Aloe microstigma (Salm-Dyck 1854)
Is one of the most wide spread aloes in southern Africa, occurring from Ceres to the Eastern Cape and north with some botanists insisting that it occurs in southern Namibia as well. We know it as our local aloe growing on short stems up to 50 cm.
We see them literally covering rocky hillsides throughout the veld near Calitzdorp. They are spectacular when in flower at this time of year. Unfortunately, due to our severe drought, the flowers stalks that should be showing now have not started. It remains to be seen whether or not the plants will get enough moisture in 2017 to perform their normal functions of making flowers and seeds. This is an example of succulent plants at their most extreme level. The plants will survive, but may not do the normal reproductive cycle in this year.
Take a look at them as you drive along our roads and you will see how red the plants are. Hopefully, we will see them in flower soon.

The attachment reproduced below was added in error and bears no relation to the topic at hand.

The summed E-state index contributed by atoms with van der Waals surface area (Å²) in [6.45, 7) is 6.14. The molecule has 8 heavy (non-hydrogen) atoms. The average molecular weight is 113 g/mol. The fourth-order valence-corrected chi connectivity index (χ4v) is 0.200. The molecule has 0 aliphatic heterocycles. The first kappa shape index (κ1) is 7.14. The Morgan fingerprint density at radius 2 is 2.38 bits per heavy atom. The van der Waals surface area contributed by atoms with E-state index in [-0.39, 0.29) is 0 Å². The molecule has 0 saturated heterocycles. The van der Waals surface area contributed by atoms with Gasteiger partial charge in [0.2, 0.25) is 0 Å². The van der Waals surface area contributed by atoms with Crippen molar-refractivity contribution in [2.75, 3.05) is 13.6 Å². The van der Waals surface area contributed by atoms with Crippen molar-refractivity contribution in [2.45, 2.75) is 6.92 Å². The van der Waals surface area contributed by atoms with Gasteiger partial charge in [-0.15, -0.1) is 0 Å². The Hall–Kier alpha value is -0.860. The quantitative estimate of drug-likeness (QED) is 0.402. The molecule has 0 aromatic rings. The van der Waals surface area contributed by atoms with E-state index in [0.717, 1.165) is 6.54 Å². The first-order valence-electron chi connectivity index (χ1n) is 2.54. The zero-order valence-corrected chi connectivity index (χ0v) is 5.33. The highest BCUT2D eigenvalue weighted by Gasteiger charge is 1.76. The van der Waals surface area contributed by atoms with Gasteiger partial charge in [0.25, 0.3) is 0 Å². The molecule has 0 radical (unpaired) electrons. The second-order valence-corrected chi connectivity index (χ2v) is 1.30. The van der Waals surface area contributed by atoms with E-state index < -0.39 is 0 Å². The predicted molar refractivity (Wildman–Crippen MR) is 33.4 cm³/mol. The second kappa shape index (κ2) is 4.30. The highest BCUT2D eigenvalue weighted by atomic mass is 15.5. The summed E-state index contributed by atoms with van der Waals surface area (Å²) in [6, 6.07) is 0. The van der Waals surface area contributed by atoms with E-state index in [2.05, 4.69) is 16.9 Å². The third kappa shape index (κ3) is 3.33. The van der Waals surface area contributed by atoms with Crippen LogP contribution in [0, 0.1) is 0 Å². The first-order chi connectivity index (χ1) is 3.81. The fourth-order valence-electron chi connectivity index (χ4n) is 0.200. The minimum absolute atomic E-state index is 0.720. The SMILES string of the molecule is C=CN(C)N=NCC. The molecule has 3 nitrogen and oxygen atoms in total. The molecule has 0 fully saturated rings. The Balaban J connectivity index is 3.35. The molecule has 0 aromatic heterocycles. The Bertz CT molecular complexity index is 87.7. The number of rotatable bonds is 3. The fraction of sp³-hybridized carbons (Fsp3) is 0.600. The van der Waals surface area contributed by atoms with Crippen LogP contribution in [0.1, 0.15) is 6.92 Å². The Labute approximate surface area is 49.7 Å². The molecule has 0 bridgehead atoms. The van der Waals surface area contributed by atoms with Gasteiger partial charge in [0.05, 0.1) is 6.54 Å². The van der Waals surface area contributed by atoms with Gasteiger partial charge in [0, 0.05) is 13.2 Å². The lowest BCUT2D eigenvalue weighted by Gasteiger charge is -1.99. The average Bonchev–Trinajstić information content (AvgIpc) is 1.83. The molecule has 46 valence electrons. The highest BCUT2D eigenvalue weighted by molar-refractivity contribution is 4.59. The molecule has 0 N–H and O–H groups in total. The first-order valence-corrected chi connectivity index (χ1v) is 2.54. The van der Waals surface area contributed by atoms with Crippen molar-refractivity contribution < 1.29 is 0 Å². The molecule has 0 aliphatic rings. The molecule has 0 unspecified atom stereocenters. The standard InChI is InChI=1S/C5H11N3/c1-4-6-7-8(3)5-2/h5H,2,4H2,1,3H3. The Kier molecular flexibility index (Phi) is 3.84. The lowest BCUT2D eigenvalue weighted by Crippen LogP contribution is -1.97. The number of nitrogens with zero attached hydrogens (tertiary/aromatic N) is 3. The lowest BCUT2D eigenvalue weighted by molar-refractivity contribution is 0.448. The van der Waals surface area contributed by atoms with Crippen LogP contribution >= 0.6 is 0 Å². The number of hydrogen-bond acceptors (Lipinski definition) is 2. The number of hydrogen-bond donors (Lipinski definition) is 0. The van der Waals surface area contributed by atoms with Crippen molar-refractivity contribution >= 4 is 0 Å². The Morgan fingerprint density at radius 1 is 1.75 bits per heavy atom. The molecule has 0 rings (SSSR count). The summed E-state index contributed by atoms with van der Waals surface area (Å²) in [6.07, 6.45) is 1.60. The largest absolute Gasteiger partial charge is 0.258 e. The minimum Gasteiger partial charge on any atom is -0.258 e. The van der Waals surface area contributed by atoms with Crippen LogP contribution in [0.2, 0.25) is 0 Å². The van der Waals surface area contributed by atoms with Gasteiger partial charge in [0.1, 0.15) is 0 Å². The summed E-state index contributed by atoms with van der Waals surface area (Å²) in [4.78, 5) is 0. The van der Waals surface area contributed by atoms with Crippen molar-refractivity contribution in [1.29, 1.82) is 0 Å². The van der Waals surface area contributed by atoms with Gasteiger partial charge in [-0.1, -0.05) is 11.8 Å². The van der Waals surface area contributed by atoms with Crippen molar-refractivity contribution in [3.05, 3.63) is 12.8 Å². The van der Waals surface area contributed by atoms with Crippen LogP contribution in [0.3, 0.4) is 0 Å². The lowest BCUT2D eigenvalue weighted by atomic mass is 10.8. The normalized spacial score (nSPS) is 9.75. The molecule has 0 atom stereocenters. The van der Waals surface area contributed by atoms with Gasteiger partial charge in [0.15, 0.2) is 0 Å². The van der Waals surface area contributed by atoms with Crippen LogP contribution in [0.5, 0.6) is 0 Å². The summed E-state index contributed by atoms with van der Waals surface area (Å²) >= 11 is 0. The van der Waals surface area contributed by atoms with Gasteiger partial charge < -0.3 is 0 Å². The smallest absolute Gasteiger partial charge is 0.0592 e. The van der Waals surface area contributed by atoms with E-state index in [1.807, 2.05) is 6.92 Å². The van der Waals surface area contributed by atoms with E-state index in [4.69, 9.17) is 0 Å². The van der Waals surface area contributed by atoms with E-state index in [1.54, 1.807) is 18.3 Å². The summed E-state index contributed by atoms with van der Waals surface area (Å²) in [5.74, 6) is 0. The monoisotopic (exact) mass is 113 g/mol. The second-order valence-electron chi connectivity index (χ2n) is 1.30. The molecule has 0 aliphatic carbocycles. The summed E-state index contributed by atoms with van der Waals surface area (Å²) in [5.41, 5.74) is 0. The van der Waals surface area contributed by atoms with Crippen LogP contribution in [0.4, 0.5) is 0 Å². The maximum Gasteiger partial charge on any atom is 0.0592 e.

The leaves are greenish red with small white spots (thus “micro stigma). The plants show definitive signs of drought at the end summer and early winter. The leaves turn quite red and curl up to protect the growing tip of the plant.
For the most part, the plants are single stemmed. The flower stalks (racemes) are also simple (not branched), but a single plant may put up several racemes in a single flowering season. The flowers are quite unusual in that they are predominantly orange when in bloom and then changing colour to yellow as they open.